Anarchy in the UK

In which The Author remembers a story from the bad old days

This week, former mining communities right across the UK are marking the thirtieth anniversary of the end of The Strike. I was in Wales for only about the first half, but it had a big impact on my political awareness.
I don’t remember very much about the details of The Strike itself. However, Crass played a miners’ benefit at Trecynon Coliseum in July 1984 (see entries passim) and I finally found a name for my particular brand of anti-authoritarianism.
At Brunel University I joined some other students from mining areas shaking a bucket to boost the fighting funds around the country. I have vague memories of watching the Battle of Orgreave on the TV news. Closer to home, I have an even vaguer memory of a taxi driver being killed when a concrete block was thrown through the window of his vehicle. He was taking strike-breakers to work in the next valley.
For the first time in my life I saw working people being pitched against other; former colleagues were taking opposing sides and engaging in fairly brutal tactics against one another. In Aberdare, a chap named Paul Watson and his family were driven from their home because he’d dared to cross the picket line. The bad blood lingered for a long time, too. Until it was demolished in the late 1980s, the Waynes Arms on the Gadlys had a graffito on the side, executed in two stages by two different hands:
I asked the guv’nor, in about 1987, why he hadn’t painted it over. He was a union man, and he wanted it to stay there as a permanent reminder of what they’d been fighting for. Fair play.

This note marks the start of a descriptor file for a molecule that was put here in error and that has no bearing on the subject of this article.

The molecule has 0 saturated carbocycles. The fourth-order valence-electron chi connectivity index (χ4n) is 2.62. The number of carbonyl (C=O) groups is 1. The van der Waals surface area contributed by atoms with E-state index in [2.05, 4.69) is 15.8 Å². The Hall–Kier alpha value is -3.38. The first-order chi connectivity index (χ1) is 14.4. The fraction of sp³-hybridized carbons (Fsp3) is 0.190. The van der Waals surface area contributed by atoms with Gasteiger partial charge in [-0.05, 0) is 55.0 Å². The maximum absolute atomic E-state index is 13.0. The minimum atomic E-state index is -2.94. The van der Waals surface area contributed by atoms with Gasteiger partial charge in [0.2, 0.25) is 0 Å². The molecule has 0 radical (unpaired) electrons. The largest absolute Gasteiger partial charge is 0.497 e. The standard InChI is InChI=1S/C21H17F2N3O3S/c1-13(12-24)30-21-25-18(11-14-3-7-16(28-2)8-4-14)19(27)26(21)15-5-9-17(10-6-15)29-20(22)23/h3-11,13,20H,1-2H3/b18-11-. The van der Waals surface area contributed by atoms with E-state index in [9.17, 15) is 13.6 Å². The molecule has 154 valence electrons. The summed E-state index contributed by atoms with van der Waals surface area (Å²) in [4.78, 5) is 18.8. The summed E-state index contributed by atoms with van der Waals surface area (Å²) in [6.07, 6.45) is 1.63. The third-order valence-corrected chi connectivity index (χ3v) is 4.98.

This little story appeared in an anarchist magazine called Pranks. I’m pretty sure my friends Andy and Maddy from Bristol Class War brought it to my attention. I can’t remember the exact details after nearly twenty years, but I’ll tell it anyway.
In a mining village somewhere Oop North, the picket line consisted of a handful of guys making a token appearance every day. The local copper would call by, say hello, have a chat, share a flask of tea, and go on his way. I daresay that in close-knit communities, this sort of low-key, good-natured protest was a far more representative picture than the cavalry charges at Orgreave which filled the TV News and the Tory papers.
Overnight there was a fall of snow, and the strikers amused themselves by building a snowman. One of the lads had young kids, and they were home from school because of the weather. The kids had a toy policeman’s helmet, so they let the snowman wear it. When the local bobby turned up as usual, they all had a good laugh.
‘Looks like I can take the rest of the day off, now he’s here to keep an eye on you.’
That sort of thing.
Unfortunately, the police inspector from the nearby town didn’t see the funny side. He happened to be driving past and spotted the unusual ‘special constable’ standing outside the gates. He pulled up, exchanged a few ill-tempered words with the strikers, threw his car into reverse, crashed straight into the snowman, and then drove away laughing.
Undeterred, the following morning the guys met up again and immediately started work on another snowman. They hadn’t long reinstated him to the ranks when – sure enough – the inspector drove up again.
When he saw what the boys had done, he really lost his rag. After shouting all manner of abuse at them, he reversed, put his foot down… and promptly wrote his vehicle off.
This time, the snowman had been built around a concrete bollard.

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